Study Reveals That Biodiversity Is Crucial to Nature’s Mental Health Benefits

Study Reveals That Biodiversity Is Crucial to Nature’s Mental Health Benefits


Biodiversity encompasses not only the world’s species, each with its own evolutionary history, but also genetic variety within and among populations, as well as species distribution over local habitats, ecosystems, landscapes, and entire continents or seas. Biodiversity is divided into various layers, beginning with genes and progressing to individual species, communities of organisms, and ultimately complete ecosystems, such as forests or coral reefs, wherein life interacts with the physical surroundings. These various interactions have kept Earth functional for billions of years.

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This citizen science study, published in Scientific Information and financed by the National Institute for Health and Care Research (NIHR) and Wellcome, collected real-time information on mental health and natural diversity from approximately 2000 participants via the smartphone application. Researchers discovered that surroundings with more natural characteristics, such as trees, birds, plants, and streams, are related to better mental health than environments with fewer elements, and that these advantages can continue for up to eight hours. Further investigation revealed that approximately a quarter of nature’s good impact on mental health could be attributed to the variety of features. These findings demonstrate that policies and actions that promote natural and biological diversity benefit both the ecosystem and public mental health.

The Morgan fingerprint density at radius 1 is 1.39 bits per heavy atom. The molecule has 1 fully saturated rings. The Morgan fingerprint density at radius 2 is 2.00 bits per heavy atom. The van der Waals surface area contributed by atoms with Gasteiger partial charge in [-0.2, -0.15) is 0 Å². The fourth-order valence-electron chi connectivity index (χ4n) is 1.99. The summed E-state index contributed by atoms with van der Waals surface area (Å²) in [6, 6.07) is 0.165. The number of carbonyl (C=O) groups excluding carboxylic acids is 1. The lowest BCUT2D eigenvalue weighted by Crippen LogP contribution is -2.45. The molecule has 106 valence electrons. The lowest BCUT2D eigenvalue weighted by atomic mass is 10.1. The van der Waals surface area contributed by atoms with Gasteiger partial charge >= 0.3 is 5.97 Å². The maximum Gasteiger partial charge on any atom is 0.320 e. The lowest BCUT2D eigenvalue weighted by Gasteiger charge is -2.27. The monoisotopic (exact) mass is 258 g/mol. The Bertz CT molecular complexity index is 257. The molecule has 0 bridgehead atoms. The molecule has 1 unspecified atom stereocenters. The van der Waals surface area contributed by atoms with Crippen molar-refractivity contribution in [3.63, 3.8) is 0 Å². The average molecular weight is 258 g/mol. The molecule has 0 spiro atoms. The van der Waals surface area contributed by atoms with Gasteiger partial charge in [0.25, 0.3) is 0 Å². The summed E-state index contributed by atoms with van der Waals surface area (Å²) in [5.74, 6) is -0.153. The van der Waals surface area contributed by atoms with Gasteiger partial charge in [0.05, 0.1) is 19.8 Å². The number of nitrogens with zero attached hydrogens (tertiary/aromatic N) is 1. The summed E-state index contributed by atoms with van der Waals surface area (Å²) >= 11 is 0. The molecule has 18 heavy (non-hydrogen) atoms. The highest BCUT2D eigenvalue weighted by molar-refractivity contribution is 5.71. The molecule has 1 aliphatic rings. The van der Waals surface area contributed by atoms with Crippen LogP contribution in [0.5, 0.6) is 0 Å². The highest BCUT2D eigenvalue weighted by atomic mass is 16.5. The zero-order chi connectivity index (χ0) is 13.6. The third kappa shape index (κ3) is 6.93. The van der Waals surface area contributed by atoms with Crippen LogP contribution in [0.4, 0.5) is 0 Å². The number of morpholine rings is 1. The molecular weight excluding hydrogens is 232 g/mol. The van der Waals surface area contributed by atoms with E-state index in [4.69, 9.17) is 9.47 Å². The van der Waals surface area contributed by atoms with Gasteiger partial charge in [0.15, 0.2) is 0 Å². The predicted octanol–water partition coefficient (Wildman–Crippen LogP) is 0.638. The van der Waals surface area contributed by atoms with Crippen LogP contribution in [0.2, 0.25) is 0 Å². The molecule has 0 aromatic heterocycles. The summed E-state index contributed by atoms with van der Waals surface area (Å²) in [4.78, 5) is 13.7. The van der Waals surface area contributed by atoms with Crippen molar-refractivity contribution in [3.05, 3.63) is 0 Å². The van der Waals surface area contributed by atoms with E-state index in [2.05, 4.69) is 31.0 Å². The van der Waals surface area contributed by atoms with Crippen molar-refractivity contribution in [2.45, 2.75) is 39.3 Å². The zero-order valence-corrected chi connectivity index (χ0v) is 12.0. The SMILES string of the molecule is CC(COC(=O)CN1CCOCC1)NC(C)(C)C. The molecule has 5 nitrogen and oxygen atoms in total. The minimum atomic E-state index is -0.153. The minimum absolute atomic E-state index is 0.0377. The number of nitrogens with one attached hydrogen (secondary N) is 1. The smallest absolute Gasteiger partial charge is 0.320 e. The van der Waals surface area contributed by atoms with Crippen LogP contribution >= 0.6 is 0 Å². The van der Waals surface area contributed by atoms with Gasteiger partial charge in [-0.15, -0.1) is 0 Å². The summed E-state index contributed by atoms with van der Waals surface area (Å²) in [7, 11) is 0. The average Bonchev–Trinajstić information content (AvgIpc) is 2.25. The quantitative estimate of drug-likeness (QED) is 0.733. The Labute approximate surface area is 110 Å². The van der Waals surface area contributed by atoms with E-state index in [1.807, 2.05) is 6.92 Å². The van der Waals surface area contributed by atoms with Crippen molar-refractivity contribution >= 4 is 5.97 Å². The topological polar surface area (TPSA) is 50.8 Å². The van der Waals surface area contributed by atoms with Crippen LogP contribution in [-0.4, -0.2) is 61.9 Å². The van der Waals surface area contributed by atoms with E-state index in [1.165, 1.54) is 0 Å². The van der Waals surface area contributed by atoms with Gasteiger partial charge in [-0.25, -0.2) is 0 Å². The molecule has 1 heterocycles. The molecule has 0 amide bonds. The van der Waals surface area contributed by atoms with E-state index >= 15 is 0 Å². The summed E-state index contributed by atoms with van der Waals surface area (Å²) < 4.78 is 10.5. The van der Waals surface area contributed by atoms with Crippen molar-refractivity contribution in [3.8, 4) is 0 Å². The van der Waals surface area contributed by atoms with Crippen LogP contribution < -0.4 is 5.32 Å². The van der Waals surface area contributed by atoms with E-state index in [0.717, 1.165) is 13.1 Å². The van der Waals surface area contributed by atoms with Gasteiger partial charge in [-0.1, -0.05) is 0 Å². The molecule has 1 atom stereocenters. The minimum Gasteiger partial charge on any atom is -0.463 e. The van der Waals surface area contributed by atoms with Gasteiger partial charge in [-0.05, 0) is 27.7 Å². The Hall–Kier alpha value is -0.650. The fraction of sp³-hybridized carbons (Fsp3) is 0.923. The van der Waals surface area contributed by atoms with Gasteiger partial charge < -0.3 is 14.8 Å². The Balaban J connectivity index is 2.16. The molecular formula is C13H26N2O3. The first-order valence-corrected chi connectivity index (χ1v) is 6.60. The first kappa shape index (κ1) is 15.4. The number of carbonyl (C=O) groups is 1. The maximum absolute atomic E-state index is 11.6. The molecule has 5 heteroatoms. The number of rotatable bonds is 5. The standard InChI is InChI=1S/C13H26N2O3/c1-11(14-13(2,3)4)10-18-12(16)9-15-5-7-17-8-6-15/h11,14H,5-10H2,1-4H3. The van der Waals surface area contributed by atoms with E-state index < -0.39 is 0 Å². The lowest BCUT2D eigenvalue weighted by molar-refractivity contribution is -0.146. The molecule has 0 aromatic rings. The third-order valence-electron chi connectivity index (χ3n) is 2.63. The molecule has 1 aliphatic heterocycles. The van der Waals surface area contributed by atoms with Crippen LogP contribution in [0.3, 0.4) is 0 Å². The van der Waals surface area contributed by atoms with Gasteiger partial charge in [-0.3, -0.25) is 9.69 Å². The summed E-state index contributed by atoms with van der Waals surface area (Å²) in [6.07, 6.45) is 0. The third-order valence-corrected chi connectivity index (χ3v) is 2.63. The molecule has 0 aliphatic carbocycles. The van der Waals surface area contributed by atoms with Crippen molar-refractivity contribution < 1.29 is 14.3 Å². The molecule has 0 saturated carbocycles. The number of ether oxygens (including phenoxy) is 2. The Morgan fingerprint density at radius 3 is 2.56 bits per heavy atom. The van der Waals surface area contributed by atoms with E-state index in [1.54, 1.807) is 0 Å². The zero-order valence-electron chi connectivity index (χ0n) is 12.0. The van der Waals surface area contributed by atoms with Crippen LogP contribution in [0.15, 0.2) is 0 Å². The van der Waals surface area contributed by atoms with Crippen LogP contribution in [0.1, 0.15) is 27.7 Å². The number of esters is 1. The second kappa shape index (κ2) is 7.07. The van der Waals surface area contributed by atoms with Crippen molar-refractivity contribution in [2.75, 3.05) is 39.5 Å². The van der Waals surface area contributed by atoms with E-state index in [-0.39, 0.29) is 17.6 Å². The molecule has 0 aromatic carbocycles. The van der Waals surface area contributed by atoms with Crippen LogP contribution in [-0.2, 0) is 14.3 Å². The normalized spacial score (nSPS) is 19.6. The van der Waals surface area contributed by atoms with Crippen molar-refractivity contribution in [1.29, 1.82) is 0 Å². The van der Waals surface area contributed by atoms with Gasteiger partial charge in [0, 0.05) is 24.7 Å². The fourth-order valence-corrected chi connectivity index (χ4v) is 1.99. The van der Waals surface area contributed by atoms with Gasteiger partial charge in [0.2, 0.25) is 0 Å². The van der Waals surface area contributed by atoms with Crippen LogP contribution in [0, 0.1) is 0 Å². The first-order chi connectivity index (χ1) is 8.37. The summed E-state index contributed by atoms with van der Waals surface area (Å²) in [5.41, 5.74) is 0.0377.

What does the study say?

The study was conducted between April 2018 to September 2023, with 1,998 individuals completing over 41,000 assessments. Over 14 days, each participant was required to complete three assessments per day, entering details about their environment and responding to a series of mental health questions. Natural diversity was defined as the number of natural characteristics (trees, plants, birds, and water) present in the participant’s surroundings.

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Data were collected via the Urban Mind app, created by King’s College London, landscape architects J&L Gibbons, and arts charity Nomad Projects. Professor Andrea Mechelli, the National Institute for Health and Care Research (NIHR) Maudsley Biomedical Research Centre, and the NIHR Applied Research Collaboration South London are funding the Urban Mind study through a Wellcome Climate Impacts Award.

  • Glowka L, Burhenne-Gulmin F, Synge H. 1994. A guide to the Convention on Biological Diversity. Gland Switzerland: World Conservation Union.
  • The Biological Diversity Crisis (1985). Edward O Wilson. BioScience (Vol 35)

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